Now, if your child can be academically successful with accommodations alone and does not need to have her curriculum modified and/or does not need specialized instruction, then a 504 should suffice. As far as her receiving "informal" accommodations without a 504, that's fine and dandy, IF she can receive those in every school in every school district she's going to be in. If not, then it's not O.K.

I applaud this principal, if her attitude is that too many 504's are being written for accommodations that she feels should be given to EVERY child by compassionate educators, who want to see children succeed and don't need a legal document to insist that the teacher be compassionate. I couldn't agree more! Unfortunately, that principal and I are fighting a losing battle against teachers and administrators who insist that EVERY child should be able to take a test in the same amount of time and in the same testing environment, that NO child should be allowed books on tape without a 504, that homework is due the day it's due no matter what the child's issues are, etc. The truth is, your child will be going into middle school or junior high soon, and if she is getting these accommodations "informally" and can only be successful with them in place, then she's going to have a tough time in a year or two because junior high and middle school are when teachers don't allow any late assignments, PERIOD, give a student a certain amount of time to take a test then collect the test, whether the student is done or not, etc. I think it's GREAT that this principal is not allowing her teachers to behave that way, which she obviously isn't because her teachers are giving "informal" accommodations, but what will the principal next year do?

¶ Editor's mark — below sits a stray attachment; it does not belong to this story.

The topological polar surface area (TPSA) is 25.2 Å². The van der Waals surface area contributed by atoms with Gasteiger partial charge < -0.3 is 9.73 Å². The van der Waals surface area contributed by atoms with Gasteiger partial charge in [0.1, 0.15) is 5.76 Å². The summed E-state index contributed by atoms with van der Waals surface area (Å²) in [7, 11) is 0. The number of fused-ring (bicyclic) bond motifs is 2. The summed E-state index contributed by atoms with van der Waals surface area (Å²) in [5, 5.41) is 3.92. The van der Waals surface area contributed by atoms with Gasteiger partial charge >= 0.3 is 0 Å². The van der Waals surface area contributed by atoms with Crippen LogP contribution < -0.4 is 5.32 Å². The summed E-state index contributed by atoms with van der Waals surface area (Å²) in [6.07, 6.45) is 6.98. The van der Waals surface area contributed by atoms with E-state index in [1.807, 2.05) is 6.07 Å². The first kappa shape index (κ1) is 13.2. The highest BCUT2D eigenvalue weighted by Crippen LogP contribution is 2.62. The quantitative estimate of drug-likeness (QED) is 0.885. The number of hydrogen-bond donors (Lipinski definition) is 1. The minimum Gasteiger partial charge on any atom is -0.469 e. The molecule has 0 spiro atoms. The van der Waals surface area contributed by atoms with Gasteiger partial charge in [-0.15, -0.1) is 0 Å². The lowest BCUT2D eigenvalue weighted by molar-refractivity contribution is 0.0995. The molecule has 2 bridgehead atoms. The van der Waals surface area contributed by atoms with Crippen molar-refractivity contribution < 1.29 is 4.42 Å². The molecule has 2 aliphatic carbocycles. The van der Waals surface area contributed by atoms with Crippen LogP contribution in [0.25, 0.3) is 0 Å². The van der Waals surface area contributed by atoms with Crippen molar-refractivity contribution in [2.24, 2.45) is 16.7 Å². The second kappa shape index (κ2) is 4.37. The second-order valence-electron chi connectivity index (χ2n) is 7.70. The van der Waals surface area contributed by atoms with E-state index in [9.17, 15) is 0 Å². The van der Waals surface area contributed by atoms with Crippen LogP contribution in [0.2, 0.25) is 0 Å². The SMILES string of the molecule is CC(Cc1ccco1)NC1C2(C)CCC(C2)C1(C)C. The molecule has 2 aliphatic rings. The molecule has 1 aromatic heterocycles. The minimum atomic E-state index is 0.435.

I would write down every "informal" accommodation your child has been given that has allowed her to be academically successful, and I would ask whether or not you could take that list of accommodations to the middle school or junior high school and have the principal there sign off on them, saying s/he would give them, as well. If your current principal says no, which she most likely will, then I would insist that every single "informal" accommodation your child is receiving informally is noted, written down, and signed off on. That way, if these accommodations are removed, you will have grounds to ask for a 504 in the future.

Hope this helps!